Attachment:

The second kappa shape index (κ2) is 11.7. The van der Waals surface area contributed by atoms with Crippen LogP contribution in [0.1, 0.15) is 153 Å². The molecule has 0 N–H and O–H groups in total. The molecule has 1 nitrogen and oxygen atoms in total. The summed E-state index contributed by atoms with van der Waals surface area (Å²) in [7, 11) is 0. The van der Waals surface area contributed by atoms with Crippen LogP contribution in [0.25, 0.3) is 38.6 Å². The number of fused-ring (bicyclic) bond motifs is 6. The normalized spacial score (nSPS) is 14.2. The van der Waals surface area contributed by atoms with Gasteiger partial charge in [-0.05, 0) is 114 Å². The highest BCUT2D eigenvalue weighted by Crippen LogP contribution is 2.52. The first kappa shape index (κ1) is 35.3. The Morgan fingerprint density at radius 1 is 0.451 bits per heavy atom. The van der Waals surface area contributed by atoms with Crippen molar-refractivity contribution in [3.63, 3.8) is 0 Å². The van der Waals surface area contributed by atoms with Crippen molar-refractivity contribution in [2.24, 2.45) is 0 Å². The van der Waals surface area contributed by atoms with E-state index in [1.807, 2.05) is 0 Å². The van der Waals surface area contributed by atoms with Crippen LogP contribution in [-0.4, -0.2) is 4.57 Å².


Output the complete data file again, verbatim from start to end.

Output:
The second kappa shape index (κ2) is 11.7. The van der Waals surface area contributed by atoms with Crippen LogP contribution in [0.1, 0.15) is 153 Å². The molecule has 0 N–H and O–H groups in total. The molecule has 1 nitrogen and oxygen atoms in total. The summed E-state index contributed by atoms with van der Waals surface area (Å²) in [7, 11) is 0. The van der Waals surface area contributed by atoms with Crippen LogP contribution in [0.25, 0.3) is 38.6 Å². The number of fused-ring (bicyclic) bond motifs is 6. The normalized spacial score (nSPS) is 14.2. The van der Waals surface area contributed by atoms with Gasteiger partial charge in [-0.05, 0) is 114 Å². The highest BCUT2D eigenvalue weighted by Crippen LogP contribution is 2.52. The first kappa shape index (κ1) is 35.3. The Morgan fingerprint density at radius 1 is 0.451 bits per heavy atom. The van der Waals surface area contributed by atoms with Crippen molar-refractivity contribution in [3.63, 3.8) is 0 Å². The van der Waals surface area contributed by atoms with Crippen molar-refractivity contribution in [2.24, 2.45) is 0 Å². The van der Waals surface area contributed by atoms with E-state index in [1.807, 2.05) is 0 Å². The van der Waals surface area contributed by atoms with Crippen LogP contribution in [-0.4, -0.2) is 4.57 Å².